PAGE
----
Beethoven distributed some splendid solos to the wind instruments and we particularly admired the lengthy flute solo and the clarity of the clarinet solo. Louis Langree's conducting style is emphatic and balletic, effectively limning all the voices of Beethoven's orchestration.

The six vocal soloists we came to hear were outstanding in their handling of the vocal lines, overlapping and weaving together in a tapestry of gorgeous sonic brilliance. One could not have asked for better singing than that delivered by sopranos Janai Brugger and Brandie Sutton, mezzo-soprano Jennifer Johnson Cano, tenors Miles Mykkanen and Jack Swanson, and bass Adam Lau. Once young artists have reached this level of international fame, we have less opportunity to write about them and were doubly thrilled.

When we planned our attendance, we paid no attention to the rest of the program and were therefore non-plussed by our experience of the Young People's Chorus of New York City, a group of which we were previously unaware. Artistic Director and Founder Francisco J. Nunez must be some kind of wizard to have pulled such performances from these youngsters.

The lovely young ladies of the chorus were flatteringly dressed in royal blue dresses with red petticoats peeking out from under the skirts and matching headbands. The voices were, of course, far more important than the garb but it would have been churlish not to mention how visually attractive a picture they presented as they entered down the side aisles and took their places onstage.

The program opened with a stunning performance of the Kyrie K.90, written by the teenage Mozart. The harmonies were absolutely exquisite. But the piece that mostly astonished us was Marcos Leite's arrangement of Tres Cantos Nativos dos Indios Krao. There seemed to be no extant translation and none was necessary. What we heard (and we did NOT read the program in advance) were the sounds of a rainforest and a coming storm, just as effectively rendered as in Beethoven's Sixth Symphony.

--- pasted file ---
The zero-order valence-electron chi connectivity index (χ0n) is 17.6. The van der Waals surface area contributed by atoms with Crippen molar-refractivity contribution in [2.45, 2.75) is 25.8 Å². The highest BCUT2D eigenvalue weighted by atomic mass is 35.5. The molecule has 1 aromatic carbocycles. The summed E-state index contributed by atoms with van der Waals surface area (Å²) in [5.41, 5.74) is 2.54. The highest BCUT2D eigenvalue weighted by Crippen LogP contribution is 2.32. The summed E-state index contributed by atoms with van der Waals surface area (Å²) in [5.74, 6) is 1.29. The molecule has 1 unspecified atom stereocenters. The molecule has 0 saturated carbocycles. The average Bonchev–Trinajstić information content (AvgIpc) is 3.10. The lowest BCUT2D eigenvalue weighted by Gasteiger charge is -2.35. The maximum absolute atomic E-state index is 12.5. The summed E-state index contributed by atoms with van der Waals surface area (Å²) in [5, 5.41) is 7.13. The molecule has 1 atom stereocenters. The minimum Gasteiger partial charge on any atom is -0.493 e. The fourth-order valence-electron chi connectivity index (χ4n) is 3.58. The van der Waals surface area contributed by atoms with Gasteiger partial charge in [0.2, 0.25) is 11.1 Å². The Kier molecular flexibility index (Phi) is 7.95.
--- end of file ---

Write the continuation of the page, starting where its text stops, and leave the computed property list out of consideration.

The young singers used their bodies in unison to create all kinds of natural sounds emulating birdcalls and finally raindrops falling. They clapped their hands and tapped various parts of their bodies to create a miraculous soundscape, the beauty of which brought tears to our eyes.

The thought came to us that talent knows no age. These youngsters seemed to represent a mosaic of our wonderful New York City with complete diversity of size, shape, and color.  Glorious!  We need not worry about the future of music!

Not only were the aisles put to use for conducting, entrances, and exits--but also the balconies, giving us a "surround sound" experience with overlapping voices in the other numbers they performed--"Hark, I Hear the Harps Eternal" and "Didn't My Lord Deliver Daniel".

The Young People's Chorus was joined by the Children's Chorus for Maestro Nunez' own arrangement of "Ah vous dirai-je maman".  They were also wonderful. We thought a golden opportunity was missed to pair that with Mozart's own variations on that childhood tune.

The encore was the finale of Bernstein's Candide, a true crowd pleaser.

There were features of the programming that bothered us. Splitting up symphonies into their component movements may have been common in the 18th c. but we failed to appreciate the dissection of Mozart's "Haffner" symphony.  To our ears it was disruptive and we object to the loss of continuity and the feeling of completion we usually experience when a symphony is brought to its conclusion.

Still, we agree that the Mostly Mozart Festival Orchestra played beautifully under Maestro Langree's dramatically wielded baton. There were places in the first movement with such suspended energy that we wanted to stage it in our mind's eye as a scene in an opera, a scene ripe for explosion.

Although the program notes, which we finally read when we returned home, tried to justify the interpolation of songs by the Young People's Chorus between the movements with an overall theme of youthful energy, we thought that was working very hard to justify a peculiar decision.

There was one further decision that didn't sit well with us.  We adore Bernadette Peters on the Broadway stage but choosing her as host for the evening was not a fortuitous one. Her baby-doll voice was over amplified and her reading of the narration was frequently incomprehensible. Additionally, a host should be able to name the conductor and the composer without reading from cards.  Sorry, not sorry, dear readers--but we calls 'em as we hears 'em.

(c) meche kroop

Thursday, July 13, 2017


Davone Tines, Anthony Roth Costanzo, and Ambur Braid